Ethanol Subsidies pushed by both Bush and Obama have created an “ecological disaster.” Increased food prices.


How many times do we need to learn this lesson? Central planning, big sweeping, one size fits all policies do not work. They are filled with waste, crony capitalism, and all sorts of unintended consequences which often are worse than the issue the original policy was created to ameliorate.

This is absolutely the case with corn ethanol subsidies.

Such subsidies are by nearly any measure bad for the environment, bad for hungry people, and encourage (mostly legal) corruption.

But corn subsidies are good for corn farmers who happen to control who wins in the most important presidential caucus. Ethanol is a gift, given by both establishment parties to a constituency they seek to woo. The poor, the environment, and the taxpayers pay for this ongoing courtship however.


With the Iowa political caucuses on the horizon in 2007, presidential candidate Barack Obama made homegrown corn a centerpiece of his plan to slow global warming. And when President George W. Bush signed a law that year requiring oil companies to add billions of gallons of ethanol to their gasoline, Bush predicted it would make the country “stronger, cleaner and more secure.”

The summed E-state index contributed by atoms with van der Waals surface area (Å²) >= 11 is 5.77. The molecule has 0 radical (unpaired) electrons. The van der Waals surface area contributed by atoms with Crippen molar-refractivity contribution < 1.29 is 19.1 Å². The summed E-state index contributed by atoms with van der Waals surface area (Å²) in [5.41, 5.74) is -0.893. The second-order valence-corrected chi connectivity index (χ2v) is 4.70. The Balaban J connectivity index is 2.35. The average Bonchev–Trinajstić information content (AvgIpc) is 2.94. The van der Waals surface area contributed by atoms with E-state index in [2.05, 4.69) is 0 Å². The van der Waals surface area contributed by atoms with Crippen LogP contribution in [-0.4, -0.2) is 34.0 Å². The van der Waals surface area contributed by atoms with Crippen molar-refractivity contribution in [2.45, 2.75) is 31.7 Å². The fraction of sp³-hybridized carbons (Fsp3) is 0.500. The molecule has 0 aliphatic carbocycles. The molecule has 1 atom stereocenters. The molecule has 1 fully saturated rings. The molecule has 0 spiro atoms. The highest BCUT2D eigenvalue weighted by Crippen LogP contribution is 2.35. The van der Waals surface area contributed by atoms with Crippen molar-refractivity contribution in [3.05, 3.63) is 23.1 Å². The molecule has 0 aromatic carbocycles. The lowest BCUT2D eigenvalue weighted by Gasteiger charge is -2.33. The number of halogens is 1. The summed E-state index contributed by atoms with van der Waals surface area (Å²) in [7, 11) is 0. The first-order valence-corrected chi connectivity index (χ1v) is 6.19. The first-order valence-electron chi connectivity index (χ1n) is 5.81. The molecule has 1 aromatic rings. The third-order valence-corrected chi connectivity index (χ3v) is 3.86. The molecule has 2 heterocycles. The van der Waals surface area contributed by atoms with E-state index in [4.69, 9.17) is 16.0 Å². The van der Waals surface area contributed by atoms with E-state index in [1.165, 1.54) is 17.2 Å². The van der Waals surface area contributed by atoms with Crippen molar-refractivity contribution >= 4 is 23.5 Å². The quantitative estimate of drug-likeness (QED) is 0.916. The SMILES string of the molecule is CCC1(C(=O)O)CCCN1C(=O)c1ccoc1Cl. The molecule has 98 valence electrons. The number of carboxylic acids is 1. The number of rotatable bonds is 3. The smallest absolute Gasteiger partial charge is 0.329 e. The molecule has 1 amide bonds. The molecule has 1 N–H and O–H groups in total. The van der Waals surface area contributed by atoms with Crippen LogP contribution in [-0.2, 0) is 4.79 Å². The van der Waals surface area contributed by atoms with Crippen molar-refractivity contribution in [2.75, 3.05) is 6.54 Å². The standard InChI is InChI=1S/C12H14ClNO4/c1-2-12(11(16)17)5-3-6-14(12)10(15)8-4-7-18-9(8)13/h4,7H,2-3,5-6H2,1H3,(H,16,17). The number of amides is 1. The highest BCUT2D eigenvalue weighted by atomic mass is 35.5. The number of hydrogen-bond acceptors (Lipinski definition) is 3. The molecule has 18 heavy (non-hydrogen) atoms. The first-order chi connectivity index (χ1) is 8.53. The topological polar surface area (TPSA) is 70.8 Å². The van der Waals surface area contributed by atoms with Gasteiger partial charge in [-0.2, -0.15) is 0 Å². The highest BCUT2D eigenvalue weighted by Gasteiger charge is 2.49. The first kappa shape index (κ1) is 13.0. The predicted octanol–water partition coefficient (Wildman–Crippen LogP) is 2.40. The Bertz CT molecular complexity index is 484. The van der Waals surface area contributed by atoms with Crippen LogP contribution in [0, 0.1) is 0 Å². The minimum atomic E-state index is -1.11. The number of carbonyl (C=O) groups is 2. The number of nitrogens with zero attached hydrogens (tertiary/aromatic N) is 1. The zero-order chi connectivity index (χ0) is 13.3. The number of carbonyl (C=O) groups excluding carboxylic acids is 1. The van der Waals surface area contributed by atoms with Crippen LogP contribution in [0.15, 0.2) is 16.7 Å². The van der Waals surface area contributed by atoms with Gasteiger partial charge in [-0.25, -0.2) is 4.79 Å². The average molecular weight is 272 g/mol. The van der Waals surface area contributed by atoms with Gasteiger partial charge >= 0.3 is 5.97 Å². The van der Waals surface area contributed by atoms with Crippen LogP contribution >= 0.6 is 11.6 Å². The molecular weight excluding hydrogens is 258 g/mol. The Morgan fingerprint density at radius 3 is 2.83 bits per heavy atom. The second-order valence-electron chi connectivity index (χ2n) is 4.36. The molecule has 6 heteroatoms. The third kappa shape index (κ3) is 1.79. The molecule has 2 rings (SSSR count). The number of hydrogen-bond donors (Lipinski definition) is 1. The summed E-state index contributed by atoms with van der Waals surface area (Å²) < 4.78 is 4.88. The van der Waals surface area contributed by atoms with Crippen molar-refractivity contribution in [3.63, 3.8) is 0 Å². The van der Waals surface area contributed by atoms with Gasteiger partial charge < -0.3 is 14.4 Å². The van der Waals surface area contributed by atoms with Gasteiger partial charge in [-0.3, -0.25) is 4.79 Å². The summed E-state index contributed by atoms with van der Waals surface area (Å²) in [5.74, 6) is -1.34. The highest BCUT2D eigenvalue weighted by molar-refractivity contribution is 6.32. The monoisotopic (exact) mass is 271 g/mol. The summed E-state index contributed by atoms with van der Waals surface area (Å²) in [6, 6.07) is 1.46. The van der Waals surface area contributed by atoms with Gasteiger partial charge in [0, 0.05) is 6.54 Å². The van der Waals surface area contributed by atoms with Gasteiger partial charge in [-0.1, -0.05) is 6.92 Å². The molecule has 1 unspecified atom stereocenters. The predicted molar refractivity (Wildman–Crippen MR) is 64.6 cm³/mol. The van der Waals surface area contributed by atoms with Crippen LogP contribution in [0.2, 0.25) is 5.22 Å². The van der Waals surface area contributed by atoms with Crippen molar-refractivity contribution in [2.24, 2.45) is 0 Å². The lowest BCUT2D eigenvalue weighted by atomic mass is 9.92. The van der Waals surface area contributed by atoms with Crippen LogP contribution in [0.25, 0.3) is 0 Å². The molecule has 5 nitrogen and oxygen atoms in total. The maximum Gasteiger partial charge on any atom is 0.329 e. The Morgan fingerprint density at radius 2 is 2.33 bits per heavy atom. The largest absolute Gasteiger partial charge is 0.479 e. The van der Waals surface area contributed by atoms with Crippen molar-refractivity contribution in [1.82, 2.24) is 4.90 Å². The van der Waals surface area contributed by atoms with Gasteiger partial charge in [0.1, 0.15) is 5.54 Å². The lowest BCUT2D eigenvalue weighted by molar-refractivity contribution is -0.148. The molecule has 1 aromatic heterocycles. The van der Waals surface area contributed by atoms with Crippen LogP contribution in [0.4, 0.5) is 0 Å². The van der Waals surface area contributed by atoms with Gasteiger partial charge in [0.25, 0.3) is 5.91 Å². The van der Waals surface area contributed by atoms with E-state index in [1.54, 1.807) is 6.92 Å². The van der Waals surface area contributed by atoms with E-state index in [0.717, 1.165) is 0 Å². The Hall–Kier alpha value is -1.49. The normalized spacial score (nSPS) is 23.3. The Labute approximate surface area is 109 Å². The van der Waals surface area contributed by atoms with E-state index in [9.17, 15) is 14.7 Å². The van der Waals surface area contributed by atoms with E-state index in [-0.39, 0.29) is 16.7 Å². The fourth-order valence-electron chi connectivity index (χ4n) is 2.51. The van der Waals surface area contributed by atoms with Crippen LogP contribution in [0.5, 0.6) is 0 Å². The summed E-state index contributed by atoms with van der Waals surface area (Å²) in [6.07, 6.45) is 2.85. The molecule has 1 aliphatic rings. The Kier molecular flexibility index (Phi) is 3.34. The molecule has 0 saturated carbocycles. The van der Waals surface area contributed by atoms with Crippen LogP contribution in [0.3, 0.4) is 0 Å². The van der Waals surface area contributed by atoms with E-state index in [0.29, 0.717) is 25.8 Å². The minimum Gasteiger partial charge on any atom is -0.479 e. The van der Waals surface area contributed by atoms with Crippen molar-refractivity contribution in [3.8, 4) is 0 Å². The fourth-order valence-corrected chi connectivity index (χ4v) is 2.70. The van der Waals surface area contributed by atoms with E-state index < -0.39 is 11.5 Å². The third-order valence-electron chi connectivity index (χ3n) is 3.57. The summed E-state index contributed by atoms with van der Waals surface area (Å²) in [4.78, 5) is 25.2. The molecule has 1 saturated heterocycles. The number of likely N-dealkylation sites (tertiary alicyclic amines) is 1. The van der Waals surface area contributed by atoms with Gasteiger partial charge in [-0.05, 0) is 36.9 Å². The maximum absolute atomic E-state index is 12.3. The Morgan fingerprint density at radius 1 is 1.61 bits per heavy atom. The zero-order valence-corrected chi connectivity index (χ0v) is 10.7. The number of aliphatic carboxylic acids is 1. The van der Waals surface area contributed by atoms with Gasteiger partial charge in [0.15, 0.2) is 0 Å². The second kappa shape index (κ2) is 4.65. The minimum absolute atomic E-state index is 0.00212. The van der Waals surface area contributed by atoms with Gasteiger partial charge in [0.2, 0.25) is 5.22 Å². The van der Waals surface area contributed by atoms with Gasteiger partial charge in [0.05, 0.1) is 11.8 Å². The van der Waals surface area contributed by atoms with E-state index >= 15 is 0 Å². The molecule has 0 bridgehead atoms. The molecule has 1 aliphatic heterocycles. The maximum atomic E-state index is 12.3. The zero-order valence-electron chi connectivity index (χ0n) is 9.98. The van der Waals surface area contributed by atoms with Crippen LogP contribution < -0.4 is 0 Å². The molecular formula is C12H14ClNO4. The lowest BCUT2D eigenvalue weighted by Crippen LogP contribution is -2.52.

But the ethanol era has proven far more damaging to the environment than politicians promised and much worse than the government admits today.

As farmers rushed to find new places to plant corn, they wiped out millions of acres of conservation land, destroyed habitat and polluted water supplies, an Associated Press investigation found.

Five million acres of land set aside for conservation — more than Yellowstone, Everglades and Yosemite National Parks combined — have vanished on Obama’s watch.

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